It's that time of year when predictions are made about the year ahead. As we predicted at the start of last year, 2010 saw online retailers from Golfsmith and Verizon Wireless to Moosejaw and JC Penney deploy product video and realize rapid ROI. In 2011, the industry will turn a crucial corner.
Retailers that have tested and proven video and will begin larger deployments, while retailers who have been slower to adopt will face the problem of catching up quickly. Consumers rely on the rich experience of video will start to demand it as part of the shopping experience. These factors set 2011 to be the year in which eCommerce video becomes a standard on retail sites.
4 Top Ecommerce Video Trends For 2011
1) Video Will Support Retail Prices
Retailers learned over the holiday season that consumers will use their phones to get the best deals possible. But price is only part of the equation. Video excels at demonstrating the features – fine detailing, extra features and functions – that differentiate higher-priced products. eCommerce video also provides retailers with flexibility to enhance the online shopping experience, raising the chances of engaging comparison shoppers. Tools like video galleries not only keep visitors on sites an average of two minutes longer than pages without video, they support inbound traffic efforts with powerful SEO juice. All these factors add up to more sales at a higher average price, helping reverse downward pressure on margins.
2) Video Will Adapt to Mobile Users
Internet retailers are already aware that they must deliver content to consumers on the go. In 2011, iPad sales are projected to grow by 127% and consumers are likely to reach for their phones instead of their wallets when making payments. As mobile devices become more popular for shopping, retailers will circumvent the Flash vs. HTML5 debate by choosing players that are platform agnostic. Buyers want to see video and purchase products unhindered by the arguments of software giants. It falls on retailers to bridge the gap in the coming year.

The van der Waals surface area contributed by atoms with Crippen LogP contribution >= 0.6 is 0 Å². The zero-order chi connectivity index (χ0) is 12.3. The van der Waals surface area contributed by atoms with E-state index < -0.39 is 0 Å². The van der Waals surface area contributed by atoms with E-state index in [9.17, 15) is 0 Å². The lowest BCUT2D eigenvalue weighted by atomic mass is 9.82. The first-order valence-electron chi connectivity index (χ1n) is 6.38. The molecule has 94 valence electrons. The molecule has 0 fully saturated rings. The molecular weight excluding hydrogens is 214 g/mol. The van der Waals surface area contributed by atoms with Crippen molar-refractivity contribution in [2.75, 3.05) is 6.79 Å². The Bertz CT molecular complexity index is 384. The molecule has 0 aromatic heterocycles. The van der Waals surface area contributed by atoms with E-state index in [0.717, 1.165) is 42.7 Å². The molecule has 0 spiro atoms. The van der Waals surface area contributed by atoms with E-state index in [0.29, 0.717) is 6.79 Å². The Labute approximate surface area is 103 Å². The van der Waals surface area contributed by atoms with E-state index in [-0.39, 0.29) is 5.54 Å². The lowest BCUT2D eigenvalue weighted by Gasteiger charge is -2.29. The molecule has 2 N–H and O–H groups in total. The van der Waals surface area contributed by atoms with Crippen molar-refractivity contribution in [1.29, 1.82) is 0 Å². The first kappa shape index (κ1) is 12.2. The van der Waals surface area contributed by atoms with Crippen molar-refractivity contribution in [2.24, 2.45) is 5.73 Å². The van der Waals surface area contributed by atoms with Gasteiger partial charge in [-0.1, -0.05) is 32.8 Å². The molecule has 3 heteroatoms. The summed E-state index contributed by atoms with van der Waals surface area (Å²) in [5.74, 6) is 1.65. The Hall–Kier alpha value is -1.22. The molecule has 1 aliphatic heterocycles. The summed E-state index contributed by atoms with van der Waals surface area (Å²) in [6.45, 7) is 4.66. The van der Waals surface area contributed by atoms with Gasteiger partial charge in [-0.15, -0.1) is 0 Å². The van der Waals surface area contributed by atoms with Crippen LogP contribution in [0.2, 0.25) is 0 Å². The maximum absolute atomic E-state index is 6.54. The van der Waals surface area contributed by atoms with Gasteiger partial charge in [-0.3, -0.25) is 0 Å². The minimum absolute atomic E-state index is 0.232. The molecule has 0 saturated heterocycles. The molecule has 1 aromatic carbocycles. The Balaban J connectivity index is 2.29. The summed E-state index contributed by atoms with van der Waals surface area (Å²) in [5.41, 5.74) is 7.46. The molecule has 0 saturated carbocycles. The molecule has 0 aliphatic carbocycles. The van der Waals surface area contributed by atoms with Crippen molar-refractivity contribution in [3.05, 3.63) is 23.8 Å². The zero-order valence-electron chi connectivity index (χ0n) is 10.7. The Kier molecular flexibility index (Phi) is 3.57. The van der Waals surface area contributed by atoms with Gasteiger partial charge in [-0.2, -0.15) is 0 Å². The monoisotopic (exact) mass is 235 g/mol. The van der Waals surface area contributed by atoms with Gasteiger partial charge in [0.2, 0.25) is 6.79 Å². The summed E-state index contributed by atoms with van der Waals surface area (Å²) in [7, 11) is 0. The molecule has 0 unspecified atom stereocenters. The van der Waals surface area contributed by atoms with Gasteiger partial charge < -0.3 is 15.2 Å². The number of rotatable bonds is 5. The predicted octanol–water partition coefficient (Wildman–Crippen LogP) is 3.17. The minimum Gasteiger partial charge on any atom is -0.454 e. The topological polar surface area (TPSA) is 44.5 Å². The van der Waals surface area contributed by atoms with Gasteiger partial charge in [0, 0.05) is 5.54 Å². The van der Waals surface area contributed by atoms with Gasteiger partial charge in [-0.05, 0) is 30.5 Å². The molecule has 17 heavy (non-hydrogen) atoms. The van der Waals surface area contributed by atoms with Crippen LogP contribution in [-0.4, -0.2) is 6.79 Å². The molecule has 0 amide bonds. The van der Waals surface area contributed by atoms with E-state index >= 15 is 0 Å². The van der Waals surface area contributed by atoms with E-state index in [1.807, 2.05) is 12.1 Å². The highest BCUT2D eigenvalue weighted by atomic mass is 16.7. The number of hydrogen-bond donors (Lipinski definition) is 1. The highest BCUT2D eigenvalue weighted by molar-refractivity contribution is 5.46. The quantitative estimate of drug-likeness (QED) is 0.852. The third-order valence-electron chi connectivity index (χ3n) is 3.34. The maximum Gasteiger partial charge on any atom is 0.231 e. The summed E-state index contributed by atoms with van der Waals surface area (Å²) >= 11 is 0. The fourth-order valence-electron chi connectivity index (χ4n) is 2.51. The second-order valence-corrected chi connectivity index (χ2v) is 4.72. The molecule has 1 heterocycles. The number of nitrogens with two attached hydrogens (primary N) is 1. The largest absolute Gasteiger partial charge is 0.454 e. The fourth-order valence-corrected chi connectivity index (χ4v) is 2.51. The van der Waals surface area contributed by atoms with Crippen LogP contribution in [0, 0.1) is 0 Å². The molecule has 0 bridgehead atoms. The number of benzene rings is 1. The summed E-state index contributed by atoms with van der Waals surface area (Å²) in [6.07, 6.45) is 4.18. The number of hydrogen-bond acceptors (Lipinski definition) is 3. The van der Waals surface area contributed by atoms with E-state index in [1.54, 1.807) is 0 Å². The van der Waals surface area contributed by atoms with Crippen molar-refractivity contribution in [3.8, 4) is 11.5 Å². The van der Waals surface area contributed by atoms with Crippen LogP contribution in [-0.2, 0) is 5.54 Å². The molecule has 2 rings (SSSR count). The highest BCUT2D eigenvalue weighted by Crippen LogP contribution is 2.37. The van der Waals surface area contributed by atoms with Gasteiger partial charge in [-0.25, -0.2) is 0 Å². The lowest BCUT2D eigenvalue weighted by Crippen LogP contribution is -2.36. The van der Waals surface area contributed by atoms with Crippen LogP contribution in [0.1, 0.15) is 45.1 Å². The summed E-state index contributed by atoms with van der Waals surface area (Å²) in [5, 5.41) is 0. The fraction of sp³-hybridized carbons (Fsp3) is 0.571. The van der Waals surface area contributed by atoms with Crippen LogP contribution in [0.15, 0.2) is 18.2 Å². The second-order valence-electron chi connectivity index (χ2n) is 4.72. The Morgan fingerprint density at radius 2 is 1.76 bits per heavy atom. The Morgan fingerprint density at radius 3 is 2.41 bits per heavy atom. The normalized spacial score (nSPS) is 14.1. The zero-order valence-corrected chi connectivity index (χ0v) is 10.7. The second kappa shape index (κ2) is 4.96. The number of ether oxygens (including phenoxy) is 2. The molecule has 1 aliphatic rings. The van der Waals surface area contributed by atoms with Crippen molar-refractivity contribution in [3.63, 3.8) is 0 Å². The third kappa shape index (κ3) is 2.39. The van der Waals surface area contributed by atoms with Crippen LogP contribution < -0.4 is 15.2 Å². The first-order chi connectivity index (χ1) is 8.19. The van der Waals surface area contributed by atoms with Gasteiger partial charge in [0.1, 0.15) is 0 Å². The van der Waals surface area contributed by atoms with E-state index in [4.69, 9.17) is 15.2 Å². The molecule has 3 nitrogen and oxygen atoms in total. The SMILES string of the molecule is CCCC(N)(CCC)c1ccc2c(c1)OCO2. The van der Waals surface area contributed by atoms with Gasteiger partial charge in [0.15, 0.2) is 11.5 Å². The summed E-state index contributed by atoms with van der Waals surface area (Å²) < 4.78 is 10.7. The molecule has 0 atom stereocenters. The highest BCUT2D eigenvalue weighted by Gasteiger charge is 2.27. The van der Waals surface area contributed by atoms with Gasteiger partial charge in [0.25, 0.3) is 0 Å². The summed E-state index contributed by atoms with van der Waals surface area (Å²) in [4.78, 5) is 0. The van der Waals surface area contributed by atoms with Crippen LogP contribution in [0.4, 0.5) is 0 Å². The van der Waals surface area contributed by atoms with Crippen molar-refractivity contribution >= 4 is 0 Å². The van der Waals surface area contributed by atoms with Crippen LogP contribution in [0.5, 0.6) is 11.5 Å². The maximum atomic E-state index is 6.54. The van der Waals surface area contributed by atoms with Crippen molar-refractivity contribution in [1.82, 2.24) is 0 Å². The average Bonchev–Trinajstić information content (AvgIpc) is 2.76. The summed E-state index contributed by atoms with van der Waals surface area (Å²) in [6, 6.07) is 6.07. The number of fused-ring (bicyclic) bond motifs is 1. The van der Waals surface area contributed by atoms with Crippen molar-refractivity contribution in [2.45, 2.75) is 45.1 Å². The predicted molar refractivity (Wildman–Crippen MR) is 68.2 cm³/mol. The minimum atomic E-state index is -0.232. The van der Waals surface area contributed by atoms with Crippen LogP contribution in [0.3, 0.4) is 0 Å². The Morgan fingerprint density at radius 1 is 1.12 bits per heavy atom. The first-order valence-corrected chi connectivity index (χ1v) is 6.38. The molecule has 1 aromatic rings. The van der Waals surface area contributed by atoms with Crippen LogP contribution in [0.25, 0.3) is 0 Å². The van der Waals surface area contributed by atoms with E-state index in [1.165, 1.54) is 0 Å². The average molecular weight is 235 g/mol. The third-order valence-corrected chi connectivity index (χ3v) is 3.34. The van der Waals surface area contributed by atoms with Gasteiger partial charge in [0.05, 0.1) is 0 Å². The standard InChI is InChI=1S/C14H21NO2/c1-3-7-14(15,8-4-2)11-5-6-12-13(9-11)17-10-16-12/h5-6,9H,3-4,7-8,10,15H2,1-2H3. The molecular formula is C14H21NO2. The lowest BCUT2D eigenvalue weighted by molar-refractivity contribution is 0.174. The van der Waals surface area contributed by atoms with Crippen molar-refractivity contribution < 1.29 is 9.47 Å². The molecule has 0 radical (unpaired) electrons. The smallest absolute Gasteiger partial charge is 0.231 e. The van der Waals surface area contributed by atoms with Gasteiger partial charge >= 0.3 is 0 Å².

But appropriate responses to mobile won't be limited to changes in technology. Retailers will match their content strategies to a consumer's local platform. The buyer in the aisle with phone in hand has different needs than the shopper lounging on the sofa. Each wants product information but has a different timeframe in which to digest it. Leading-edge retailers will begin optimizing by delivering targeted versions of video content to these customer segments, making both analytics and customization increasingly important.
3) Video Will Augment Social Commerce
From daily deals to flash-sales, retailers are capitalizing on the trails blazed by Groupon and Woot. In fact, the top flash-sales sites are expected to generate $900 million in revenue by the end of 2010. Hundreds of competitors have moved into the space. Even large retailers, like Borders, have begun to use daily offers in order to stay responsive to consumers. The mass movement towards this type of eCommerce will require companies to hunt for new differentiators. In so doing, video will naturally become a key component of social commerce.
4) Video Will Support Multiple Business Objectives
Video's conversion benefits make it a clear fit on product pages, which led to many deployments in 2010. In 2011, we'll see retailers take advantage of video's flexibility by using it for additional purposes. Product videos fit not only on the product page, but on the category page, in dedicated video galleries, and in email campaigns. Businesses will also begin using video more actively for other purposes. In customer service, video can deliver a high-quality customer experience while deflecting calls from call centers.
Pricing, Mobile, Social, and Multiple Uses
In 2010, video fulfilled its promise as a conversion catalyst. As the volume of video increases and viewing platforms shift in 2011, Internet retailers will be forced to become more relevant to individual viewer demands. But just serving up product videos won't be enough. 2010 was the year that online product videos became mainstream. In 2011, they will become pervasive, further widening the gap between retailers with and without a plan to compete in the video arena.
About our Guest Expert - Craig Wax
Craig Wax, is the CEO of Invodo, an e-commerce video solutions provider that provides online retailers with product videos at scale along with a video publishing platform and an e-commerce video marketing solution (including SEO and social media marketing). Craig leads Invodo's overall market strategy, product vision and investor relationships. Prior to Invodo, Craig was the Senior Vice President and General Manager at Match.com in charge of all aspects of business for Match.com's North American operations.